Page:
“It is bad enough that so many families are faced with mortgages that now exceed the value of their home,” says Stabenow. “But to add insult to injury, without this bill, the IRS would once again require these families to pay hundreds or thousands of dollars in additional income tax when they sell or refinance their home. That’s just wrong.”
Stabenow championed the original Mortgage Relief Act of 2007 designed to fix the problem that now expires at the end of 2012. Stabenow and Heller’s new bill will extend this tax protection for underwater homeowners through 2015.
Approximately, 20 to 25 percent of American homeowners are currently underwater on their mortgages.

© 2012 Florida Realtors®

May 19, 2012 Posted by | News related to Short Sales and Foreclosures | Leave a comment

REO discounts to grow even bigger?

NEW YORK – March 26, 2012 – Foreclosures are expected to pick up as soon as banks begin to clear their backlog of troubled loans – RealtyTrac is projecting a 25 percent increase in 2012.

If an increase does occur, some housing experts wonder how it will impact overall home prices, and whether the discounts for REOs will be even larger this time around. For example, in metro areas like Las Vegas, the average foreclosure sells at 6.1 percent less than a non-foreclosure home. In Miami, the foreclosure discount is 7.1 percent, according to data by LPS Applied Analytics. In some places, it’s even more.

“A spike in sales of bank-owned homes can be bad news for other sellers,” The Wall Street Journal reports. “And foreclosure sales make it hard for prices to rise overall since they boost sales activity at the lower end of the market.”

This time around, however, housing experts don’t expect the discounts in distressed properties to grow.

“More often than not, prices are determined more by demand than supply,” Paul Dales, senior U.S. economist at Capital Economics. Areas with a high number of REOs may have greater demand for REOs in good condition and less supply for other properties. Plus, Capital Economics predicts that demand will improve nationwide this year as the housing markets starts to recover.

Source: “Will the ‘Foreclosure Discount’ Grow This Year?” The Wall Street Journal (March 14, 2012)

May 19, 2012 Posted by | News related to Short Sales and Foreclosures, News related to the Market | Leave a comment

More homeowners in foreclosure stay put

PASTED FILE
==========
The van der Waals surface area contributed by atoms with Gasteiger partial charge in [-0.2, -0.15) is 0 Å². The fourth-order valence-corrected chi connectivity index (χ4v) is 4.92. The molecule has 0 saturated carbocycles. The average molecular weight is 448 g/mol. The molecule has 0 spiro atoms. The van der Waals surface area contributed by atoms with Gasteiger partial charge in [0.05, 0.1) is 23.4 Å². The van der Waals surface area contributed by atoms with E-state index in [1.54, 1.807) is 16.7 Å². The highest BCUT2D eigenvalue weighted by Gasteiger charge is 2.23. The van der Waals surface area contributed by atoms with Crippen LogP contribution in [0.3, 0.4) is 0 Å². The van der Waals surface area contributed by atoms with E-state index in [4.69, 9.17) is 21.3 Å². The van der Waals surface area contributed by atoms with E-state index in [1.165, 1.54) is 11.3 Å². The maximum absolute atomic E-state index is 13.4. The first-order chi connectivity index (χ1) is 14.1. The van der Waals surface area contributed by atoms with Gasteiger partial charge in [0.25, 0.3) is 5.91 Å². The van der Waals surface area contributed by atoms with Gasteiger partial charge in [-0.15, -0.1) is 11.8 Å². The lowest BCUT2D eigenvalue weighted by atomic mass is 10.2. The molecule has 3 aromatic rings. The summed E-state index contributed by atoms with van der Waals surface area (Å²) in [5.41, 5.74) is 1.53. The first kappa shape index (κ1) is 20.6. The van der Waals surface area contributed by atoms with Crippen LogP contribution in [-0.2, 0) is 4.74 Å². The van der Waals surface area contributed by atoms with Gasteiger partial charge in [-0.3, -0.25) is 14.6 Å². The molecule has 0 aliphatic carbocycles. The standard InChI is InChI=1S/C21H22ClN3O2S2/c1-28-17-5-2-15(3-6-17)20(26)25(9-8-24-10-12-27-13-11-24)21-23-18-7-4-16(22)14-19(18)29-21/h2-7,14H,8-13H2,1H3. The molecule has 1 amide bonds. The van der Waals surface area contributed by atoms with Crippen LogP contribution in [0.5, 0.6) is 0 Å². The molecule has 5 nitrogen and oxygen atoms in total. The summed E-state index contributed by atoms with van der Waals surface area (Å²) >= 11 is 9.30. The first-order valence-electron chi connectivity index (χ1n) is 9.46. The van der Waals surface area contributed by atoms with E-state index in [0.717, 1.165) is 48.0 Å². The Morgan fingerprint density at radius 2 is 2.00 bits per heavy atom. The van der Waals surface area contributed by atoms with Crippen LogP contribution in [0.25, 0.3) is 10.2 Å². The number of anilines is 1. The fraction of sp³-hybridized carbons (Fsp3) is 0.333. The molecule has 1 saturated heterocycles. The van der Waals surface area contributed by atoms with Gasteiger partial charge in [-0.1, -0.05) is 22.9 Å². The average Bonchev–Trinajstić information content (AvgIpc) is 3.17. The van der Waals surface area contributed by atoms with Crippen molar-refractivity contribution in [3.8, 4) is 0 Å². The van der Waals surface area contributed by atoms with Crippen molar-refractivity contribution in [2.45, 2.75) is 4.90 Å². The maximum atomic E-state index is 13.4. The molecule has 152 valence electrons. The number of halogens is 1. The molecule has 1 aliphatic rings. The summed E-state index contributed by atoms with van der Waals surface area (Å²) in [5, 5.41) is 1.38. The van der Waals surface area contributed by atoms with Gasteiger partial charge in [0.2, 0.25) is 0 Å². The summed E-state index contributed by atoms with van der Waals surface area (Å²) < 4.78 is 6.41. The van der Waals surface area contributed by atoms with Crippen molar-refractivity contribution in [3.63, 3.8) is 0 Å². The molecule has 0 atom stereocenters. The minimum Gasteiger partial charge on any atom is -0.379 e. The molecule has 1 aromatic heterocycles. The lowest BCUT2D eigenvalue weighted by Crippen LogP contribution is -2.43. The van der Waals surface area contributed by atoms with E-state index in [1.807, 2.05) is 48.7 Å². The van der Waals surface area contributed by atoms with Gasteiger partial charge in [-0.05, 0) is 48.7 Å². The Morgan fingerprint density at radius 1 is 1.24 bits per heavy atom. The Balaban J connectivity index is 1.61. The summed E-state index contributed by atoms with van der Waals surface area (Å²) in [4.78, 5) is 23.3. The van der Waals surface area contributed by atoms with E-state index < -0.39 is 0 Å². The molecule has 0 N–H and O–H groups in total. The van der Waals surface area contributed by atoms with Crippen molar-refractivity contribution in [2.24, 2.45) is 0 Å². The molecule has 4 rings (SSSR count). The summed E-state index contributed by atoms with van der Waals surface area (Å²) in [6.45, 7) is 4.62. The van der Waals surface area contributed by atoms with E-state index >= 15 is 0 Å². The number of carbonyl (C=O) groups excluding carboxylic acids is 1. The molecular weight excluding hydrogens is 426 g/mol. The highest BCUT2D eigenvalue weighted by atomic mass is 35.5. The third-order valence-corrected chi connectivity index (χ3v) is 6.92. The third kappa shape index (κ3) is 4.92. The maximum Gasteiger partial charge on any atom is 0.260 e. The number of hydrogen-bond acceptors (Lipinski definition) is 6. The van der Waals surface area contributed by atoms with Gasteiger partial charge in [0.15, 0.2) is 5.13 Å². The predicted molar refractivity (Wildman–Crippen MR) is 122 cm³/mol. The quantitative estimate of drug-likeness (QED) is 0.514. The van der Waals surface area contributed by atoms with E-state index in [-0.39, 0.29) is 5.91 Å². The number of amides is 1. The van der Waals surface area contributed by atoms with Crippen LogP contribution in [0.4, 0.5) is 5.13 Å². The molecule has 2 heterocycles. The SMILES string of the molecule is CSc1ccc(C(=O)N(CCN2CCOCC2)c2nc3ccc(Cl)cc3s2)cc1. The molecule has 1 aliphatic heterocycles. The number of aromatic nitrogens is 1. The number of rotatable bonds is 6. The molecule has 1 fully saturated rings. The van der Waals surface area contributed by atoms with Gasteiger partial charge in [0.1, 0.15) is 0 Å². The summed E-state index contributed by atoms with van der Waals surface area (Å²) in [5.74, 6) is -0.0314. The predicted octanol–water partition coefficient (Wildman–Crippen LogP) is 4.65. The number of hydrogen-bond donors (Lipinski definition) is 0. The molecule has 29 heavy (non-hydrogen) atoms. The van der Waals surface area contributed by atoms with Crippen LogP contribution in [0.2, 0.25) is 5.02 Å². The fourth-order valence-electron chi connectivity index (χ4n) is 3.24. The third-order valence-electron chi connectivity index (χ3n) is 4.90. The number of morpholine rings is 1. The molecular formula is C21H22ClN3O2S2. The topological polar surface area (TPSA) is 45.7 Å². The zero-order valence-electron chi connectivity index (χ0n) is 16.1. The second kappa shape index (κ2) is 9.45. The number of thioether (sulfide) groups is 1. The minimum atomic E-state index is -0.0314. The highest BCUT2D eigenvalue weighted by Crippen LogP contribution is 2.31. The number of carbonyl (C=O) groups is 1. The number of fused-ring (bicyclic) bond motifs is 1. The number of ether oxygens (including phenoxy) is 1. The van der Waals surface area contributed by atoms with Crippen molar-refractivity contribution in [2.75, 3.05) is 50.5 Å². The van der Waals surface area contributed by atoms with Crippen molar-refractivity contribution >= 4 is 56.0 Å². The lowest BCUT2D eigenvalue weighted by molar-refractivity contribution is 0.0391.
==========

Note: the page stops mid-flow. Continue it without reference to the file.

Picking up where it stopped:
NEW YORK – March 8, 2012 – More lenders are allowing homeowners in default to stay-put in their homes longer – and even negotiating special arrangements with them, such as the lender paying the home insurance if the homeowner pays the utility costs.

Why the postponement? Banks don’t want the cost of maintaining more homes on their books. Many municipalities are forcing banks to better maintain foreclosed homes, which has been adding to the costs.

By the end of January, more than 644,458 homes were under bank ownership; and about 710,725 are in the foreclosure process, waiting to add to that number, according to RealtyTrac.

“Under normal circumstances, the banks would be able to cover the cost of maintenance, upkeep and property taxes by just reselling the property, but these are desperate times, and banks are resorting to somewhat desperate measures in some cases,” Daren Blomquist, a vice president at RealtyTrac, told The New York Times. “It is more of a factor now because property values have come down and will not cover all these costs when the banks resell the property – if they can resell the property.”

In 2007, the average time it took to complete a foreclosure was four months. By the end of 2011, that has stretched to a year. In some states, the slowdown is even more pronounced, such as in Florida where defaulting homeowners often stay put for more than two years, or in New York in which foreclosures in 2007 took 263 days to complete and in 2011 averaged 1,019 days.

Source: “Lenders Increasingly Allow Foreclosed to Stay,” The New York Times (March 4, 2012)

May 19, 2012 Posted by | News related to Short Sales and Foreclosures | Leave a comment

Banks offer more cash incentives for short sales

ATLANTA – Feb. 15, 2012 – More banks are offering homeowners incentives to sell their houses in a short sale to avoid costly foreclosure expenses for the bank. In fact, some banks are offering struggling homeowners as much as $35,000 to do a short sale, according to CNNMoney.

Many homeowners have been surprised at banks’ recent willingness to approve short sales.

“Initially, the homeowners are skeptical,” says Elizabeth Weintraub, a real estate professional in Sacramento, Calif. “The bank may have already turned down their request for a modification. Then, one day, they call and say, ‘Let us give you some cash.’”

For banks, the incentives have proven to be a smarter move than letting a property fall into foreclosure.

“The first choice is a modification, but if that’s impossible, then a short sale is a faster, more efficient solution,” says Tom Kelly, a spokesman for Chase Mortgage.